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Why Former NSA Will Spend Christmas in Prison

Former National Security Adviser (NSA), Sambo Dasuki is very likely to spend the Christmas holiday in prison despite fulfilling the bail conditions given to him.
Dasuki has spent four days in Kuje Prison, Abuja, despite being granted bail on Monday, December
21, 2015.
According to Dasuki’s lawyer, Ahmed Raji (SAN), the former NSA is still being held due to the inability of his legal team to secure a certain document.
“He (Dasuki) has been able to meet all the bail conditions after he was granted bail by the court. The only thing we are yet to get is the signature of the judge for his release,” Raji told Leadership.
The bail was granted by Justice Peter Affem of the Abuja High Court who ordered Dasuki to produce N250 million with a surety in like sum.
The former NSA had also, on Friday, December 18, been granted N250 million bail in a different case by Justice Husseini Baba Yusuf, also of the Abuja High Court, before whom he has been charged with money laundering and criminal breach of trust.
Dasuki is being investigated for allegedly supervising the laundering of $2 billion in funds meant for the procurement of arms for Nigeria’s military.
He was arrested by the Department of State Services (DSS) on December 1, 2015 and handed over to the Economic and Financial Crimes Commission (EFCC) the following day.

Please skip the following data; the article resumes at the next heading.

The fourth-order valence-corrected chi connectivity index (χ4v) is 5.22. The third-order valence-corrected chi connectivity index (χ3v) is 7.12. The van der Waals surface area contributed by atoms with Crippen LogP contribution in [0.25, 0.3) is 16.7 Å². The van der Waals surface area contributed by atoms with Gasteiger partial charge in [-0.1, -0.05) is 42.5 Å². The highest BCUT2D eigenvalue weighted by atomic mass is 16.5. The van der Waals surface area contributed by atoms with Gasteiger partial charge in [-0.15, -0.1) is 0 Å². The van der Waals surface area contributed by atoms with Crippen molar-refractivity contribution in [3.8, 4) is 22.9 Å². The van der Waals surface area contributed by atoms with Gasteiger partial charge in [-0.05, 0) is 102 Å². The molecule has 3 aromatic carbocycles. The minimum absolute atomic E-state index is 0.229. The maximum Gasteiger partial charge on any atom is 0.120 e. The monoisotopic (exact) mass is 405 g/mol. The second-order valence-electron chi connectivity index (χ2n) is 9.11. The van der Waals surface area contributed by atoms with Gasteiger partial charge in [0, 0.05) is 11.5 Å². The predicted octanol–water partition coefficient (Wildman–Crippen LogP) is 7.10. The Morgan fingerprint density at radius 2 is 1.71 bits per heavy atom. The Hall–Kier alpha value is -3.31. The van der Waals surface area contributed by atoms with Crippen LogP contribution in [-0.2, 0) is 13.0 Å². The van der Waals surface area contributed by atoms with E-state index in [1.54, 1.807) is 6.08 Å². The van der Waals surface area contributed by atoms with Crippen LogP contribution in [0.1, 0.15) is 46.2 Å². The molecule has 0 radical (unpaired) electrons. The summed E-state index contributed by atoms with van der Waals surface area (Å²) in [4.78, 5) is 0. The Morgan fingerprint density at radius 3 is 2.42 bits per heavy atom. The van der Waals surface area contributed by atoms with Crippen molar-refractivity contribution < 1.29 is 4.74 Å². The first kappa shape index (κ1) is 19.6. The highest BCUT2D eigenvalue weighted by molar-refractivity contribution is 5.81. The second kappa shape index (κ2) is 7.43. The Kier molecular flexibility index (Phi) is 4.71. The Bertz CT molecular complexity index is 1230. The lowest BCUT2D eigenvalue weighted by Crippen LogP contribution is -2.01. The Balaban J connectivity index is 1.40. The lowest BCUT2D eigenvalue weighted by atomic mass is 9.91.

President Muhammadu Buhari had ordered the arrest of Dasuki and others indicted in the alleged fraud after receiving a report submitted by a panel instituted by him to probe Nigeria’s arms purchases from 2007-2015.
The former NSA has been in the eye of the storm since being removed by Buhari in July.
His homes in Sokoto and Abuja were raided by agents of the DSS and he was subsequently charged with money laundering and illegal possession of weapons.
The EFCC has also arrested 20 of Dasuki's former staff and Chairman of Africa Independent Television (AIT), Raymond Dokpesi in connection with the allegations.
Dasuki has pleaded not guilty to the charges levelled against him.
The EFCC had earlier opposed the former NSA's bail application saying that releasing him would leave him open to attacks from relatives of soldiers who died due


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